Would a support group on these forums, answering questions to us potential ship jumpers, be a good idea or would we be welcomed on the ACDSee etc forums? My eyes have gone square watching promotional videos. I will trial product(s) at some point but it would be good to get some of the questions out of the way.
Standalone Lightroom will end with LR6.
Lightroom CC is now renamed Lightroom Classic CC - and is the old desktop version everyone knows, with some performance improvements.
Lightroom Mobile is now Lightroom CC and is currently a cut down version of Lightroom with cloud backed storage and all files are synced into that cloud.
For existing Lightroom CC users - move to Lightroom Classic CC.
For people who want a lighter amount of processing stuff, and want Lightroom everywhere, Lightroom CC is an option with the cloud storage.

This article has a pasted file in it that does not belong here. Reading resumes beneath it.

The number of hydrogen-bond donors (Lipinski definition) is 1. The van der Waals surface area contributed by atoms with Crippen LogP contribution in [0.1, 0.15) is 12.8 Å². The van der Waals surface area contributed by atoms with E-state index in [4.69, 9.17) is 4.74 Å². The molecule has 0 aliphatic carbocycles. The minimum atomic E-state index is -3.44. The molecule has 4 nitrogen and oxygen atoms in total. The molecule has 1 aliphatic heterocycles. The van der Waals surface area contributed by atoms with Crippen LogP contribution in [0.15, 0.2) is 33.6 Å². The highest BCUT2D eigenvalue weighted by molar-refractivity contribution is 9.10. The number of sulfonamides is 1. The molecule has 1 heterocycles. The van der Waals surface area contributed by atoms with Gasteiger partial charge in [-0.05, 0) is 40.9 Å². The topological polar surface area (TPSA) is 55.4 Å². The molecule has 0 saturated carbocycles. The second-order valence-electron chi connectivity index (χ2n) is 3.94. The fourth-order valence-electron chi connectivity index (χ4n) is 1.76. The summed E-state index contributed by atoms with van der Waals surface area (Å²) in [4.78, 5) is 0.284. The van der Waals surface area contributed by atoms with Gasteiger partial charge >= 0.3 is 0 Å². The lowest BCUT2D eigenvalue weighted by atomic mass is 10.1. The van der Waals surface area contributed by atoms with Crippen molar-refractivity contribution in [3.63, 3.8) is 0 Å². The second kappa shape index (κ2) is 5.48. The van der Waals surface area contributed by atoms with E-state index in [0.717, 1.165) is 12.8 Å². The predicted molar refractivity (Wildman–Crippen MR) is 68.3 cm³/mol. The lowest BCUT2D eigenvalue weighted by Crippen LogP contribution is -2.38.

Lightroom CC is going to improve in features, and is basically a re-write from the ground up of old Lightroom so they can abandon the code base which has caused them so many performance issues in the past.
In summary - if you don't want to pay a monthly subscription, LR6 is the last version you'll get.
If you're happy paying monthly and just want the current Lightroom, then Lightroom Classic CC is for you.
If you want to live on the edge, give Lightroom CC a go.
Lightroom CC ... cash cow?
Of course I can keep on running LR5 (hopefully) as long as it will still import Pentax DNG raw files and Convert to DNG on Import Panasonic raw files.
Still seriously looking at Paintshop Pro and ACDSee.
If Julieanne Kost would jump ship to Paintshop Pro or ACDSee I'd be right behind her..... so to speak......
Oh dear! I was told this would happen on the Adobe stand at the Photography Show, March 2015, but as Lightroom continued to be available for purchase outright, I hoped Adobe had though better of it.